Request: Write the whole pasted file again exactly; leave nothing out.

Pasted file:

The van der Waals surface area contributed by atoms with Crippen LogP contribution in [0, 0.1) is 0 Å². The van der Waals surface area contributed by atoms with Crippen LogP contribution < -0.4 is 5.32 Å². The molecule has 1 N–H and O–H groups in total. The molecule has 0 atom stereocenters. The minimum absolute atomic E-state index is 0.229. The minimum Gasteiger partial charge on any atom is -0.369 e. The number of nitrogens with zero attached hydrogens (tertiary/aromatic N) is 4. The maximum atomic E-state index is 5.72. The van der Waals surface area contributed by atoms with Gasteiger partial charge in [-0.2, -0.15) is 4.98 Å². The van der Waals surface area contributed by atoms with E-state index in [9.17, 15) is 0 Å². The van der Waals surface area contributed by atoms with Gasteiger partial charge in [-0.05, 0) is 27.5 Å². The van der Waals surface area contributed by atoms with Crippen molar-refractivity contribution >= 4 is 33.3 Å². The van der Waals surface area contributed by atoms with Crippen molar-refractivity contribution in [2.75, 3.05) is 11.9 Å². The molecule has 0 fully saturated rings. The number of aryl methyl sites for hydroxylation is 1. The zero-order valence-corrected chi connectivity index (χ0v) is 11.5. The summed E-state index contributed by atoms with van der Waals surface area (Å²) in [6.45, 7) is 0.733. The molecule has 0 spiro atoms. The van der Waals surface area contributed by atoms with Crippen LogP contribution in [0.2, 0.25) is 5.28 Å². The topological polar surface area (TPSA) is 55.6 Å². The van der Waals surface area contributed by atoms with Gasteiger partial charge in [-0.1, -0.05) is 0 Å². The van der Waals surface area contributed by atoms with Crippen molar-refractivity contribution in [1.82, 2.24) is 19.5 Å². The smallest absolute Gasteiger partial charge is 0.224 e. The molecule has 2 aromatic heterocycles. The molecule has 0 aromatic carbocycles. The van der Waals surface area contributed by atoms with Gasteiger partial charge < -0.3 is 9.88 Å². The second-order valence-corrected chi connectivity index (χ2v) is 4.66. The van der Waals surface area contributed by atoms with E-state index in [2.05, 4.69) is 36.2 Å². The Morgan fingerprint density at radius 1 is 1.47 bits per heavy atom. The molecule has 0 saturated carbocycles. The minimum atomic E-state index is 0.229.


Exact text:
The van der Waals surface area contributed by atoms with Crippen LogP contribution in [0, 0.1) is 0 Å². The van der Waals surface area contributed by atoms with Crippen LogP contribution < -0.4 is 5.32 Å². The molecule has 1 N–H and O–H groups in total. The molecule has 0 atom stereocenters. The minimum absolute atomic E-state index is 0.229. The minimum Gasteiger partial charge on any atom is -0.369 e. The number of nitrogens with zero attached hydrogens (tertiary/aromatic N) is 4. The maximum atomic E-state index is 5.72. The van der Waals surface area contributed by atoms with Gasteiger partial charge in [-0.2, -0.15) is 4.98 Å². The van der Waals surface area contributed by atoms with E-state index in [9.17, 15) is 0 Å². The van der Waals surface area contributed by atoms with Gasteiger partial charge in [-0.05, 0) is 27.5 Å². The van der Waals surface area contributed by atoms with Crippen molar-refractivity contribution >= 4 is 33.3 Å². The van der Waals surface area contributed by atoms with Crippen molar-refractivity contribution in [2.75, 3.05) is 11.9 Å². The molecule has 0 fully saturated rings. The number of aryl methyl sites for hydroxylation is 1. The zero-order valence-corrected chi connectivity index (χ0v) is 11.5. The summed E-state index contributed by atoms with van der Waals surface area (Å²) in [6.45, 7) is 0.733. The molecule has 0 spiro atoms. The van der Waals surface area contributed by atoms with Crippen LogP contribution in [0.2, 0.25) is 5.28 Å². The topological polar surface area (TPSA) is 55.6 Å². The van der Waals surface area contributed by atoms with Gasteiger partial charge in [-0.1, -0.05) is 0 Å². The van der Waals surface area contributed by atoms with Crippen molar-refractivity contribution in [1.82, 2.24) is 19.5 Å². The smallest absolute Gasteiger partial charge is 0.224 e. The molecule has 2 aromatic heterocycles. The molecule has 0 aromatic carbocycles. The van der Waals surface area contributed by atoms with Gasteiger partial charge < -0.3 is 9.88 Å². The second-order valence-corrected chi connectivity index (χ2v) is 4.66. The van der Waals surface area contributed by atoms with E-state index in [2.05, 4.69) is 36.2 Å². The Morgan fingerprint density at radius 1 is 1.47 bits per heavy atom. The molecule has 0 saturated carbocycles. The minimum atomic E-state index is 0.229.